Poorest performers in the labor category are West Virginia, Illinois, Indiana, and Pennsylvania. They have work forces in which only 53% to 67% of the workers hold high school degrees, and all are heavily unionized in their major industries. In addition, wages for Illinois and Indiana workers average among the highest for manufacturing in the nation.

State support: Kentucky leads the bandwagon

1. Kentucky

2. New York

3. Illinois

4. California

5. Wisconsin

6. Ohio

7. Delaware

8. New Jersey

9. Mississippi

10. Kansas

Official state recognition for small business won't make or break small companies very often, but it can give them a boost from time to time and help create a positive business climate. Programs that provide reliable information or technical assistance, for example, can save business operators both time and money.

INC. surveyed the 50 states to identify those that address the concerns of small companies through small business assistance offices, ombudsmen, statewide small business conferences, standing legislative committees, and governors' advisory councils. Nine states have created new legislative committees in the past year, bringing the number of legislatures with small business committees to 21. What is more, 13 governors have recently formed new advisory councils, bringing to 29 the number of states with that form of small business support.

The number of states committed to purchasing a specified portion of their goods and services from small businesses -- usually 5% to 15% -- has also increased substantially. Twentyfive states currently have procurement set-aside programs, 10 of which were established in the past year.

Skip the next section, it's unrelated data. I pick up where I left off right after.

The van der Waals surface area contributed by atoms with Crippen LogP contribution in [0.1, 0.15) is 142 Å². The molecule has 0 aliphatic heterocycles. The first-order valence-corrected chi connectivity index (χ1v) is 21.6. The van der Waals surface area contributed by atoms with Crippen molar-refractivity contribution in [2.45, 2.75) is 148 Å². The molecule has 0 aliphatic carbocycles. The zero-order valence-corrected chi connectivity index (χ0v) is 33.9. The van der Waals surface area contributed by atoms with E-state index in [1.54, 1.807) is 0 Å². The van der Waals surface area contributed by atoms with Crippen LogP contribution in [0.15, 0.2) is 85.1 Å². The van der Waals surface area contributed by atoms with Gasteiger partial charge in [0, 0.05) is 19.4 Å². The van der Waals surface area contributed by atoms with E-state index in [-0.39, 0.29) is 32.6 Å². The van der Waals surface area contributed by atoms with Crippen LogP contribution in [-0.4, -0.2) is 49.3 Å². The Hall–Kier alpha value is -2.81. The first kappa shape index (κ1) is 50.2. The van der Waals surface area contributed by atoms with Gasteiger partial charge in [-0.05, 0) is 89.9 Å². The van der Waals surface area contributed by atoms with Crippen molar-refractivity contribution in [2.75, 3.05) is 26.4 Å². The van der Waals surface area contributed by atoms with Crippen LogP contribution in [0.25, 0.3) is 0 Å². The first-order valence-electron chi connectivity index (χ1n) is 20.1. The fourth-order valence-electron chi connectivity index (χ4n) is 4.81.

Kentucky, New York, and Illinois emerge at the top of the charts for official state support for small business. They are the only three states in the nation with a full array of the programs measured in INC.'s survey. But even more noteworthy is that, in the past year, 25 states have upgraded their small business support activities.

The most improved state is Delaware, which installed four new components to its small business support: an assistance office, an advisory council, a legislative committee, and a procurement program. Almost as impressive is New Hampshire, which added three programs but still lacks an advisory council.

Among the other states demonstrating increased support are Mississippi, Kansas, Rhode Island, Maryland, and Missouri.

Texas: Indiana takes the smallest bite

1. Indiana

2. New Hampshire

3. Missouri

4. Ohio

5. Tennessee

6. Alabama

7. Florida

8. Texas

9. Arkansas

10. Kansas

As unpleasant as taxes are to many small companies, their importance to a state's overall business climate is seldom on a par with such factors as capital and local resources. Nevertheless, the level of state and local taxes that businesses and individuals must pay tells something about whether it is possible to operate and grow in that state.

Since states tax businesses so differently -- by income, payroll, or inventory, for example -- and vary greatly in terms of tax credits allowed, state officials and tax experts agree that any direct comparisons are nearly impossible. Instead, INC. focused on the overall level of state and local taxes as related to each $1,000 of personal income -- a measure that can be examined on a stateby-state basis. By this measure, Indiana's tax rate of $88 per $1,000 was the nation's lowest, followed by New Hampshire ($92), Missouri ($93), and Ohio and Tennessee (both with rates of $94).

The state with the highest tax was Alaska at $368, although in reality nearly all of the state's revenue is drawn from big energy companies. (In fact, most Alaskans pay no state or local taxes.) New York, where individuals pay $163 per $1,000, was No. 2, although it has just enacted new rules for start-ups (see page 101). Following New York are Hawaii and Wyoming (both $148) and Massachusetts ($139).

Such tax burdens are comparatively stiff. But tax specialists and economists point out that high state taxes rarely influence a business decision about whether to start up or expand in a particular location -- except in the unlikely event that other variables are equal. For one thing, higher taxes can mean better services and schools. "If you can sell 10 times as many widgets in New York as you can in Mississippi or Alabama, you don't mind paying those high taxes," says a national tax partner for a Big Eight accounting firm. "Taxes are usually just the tail," he says, "not the dog."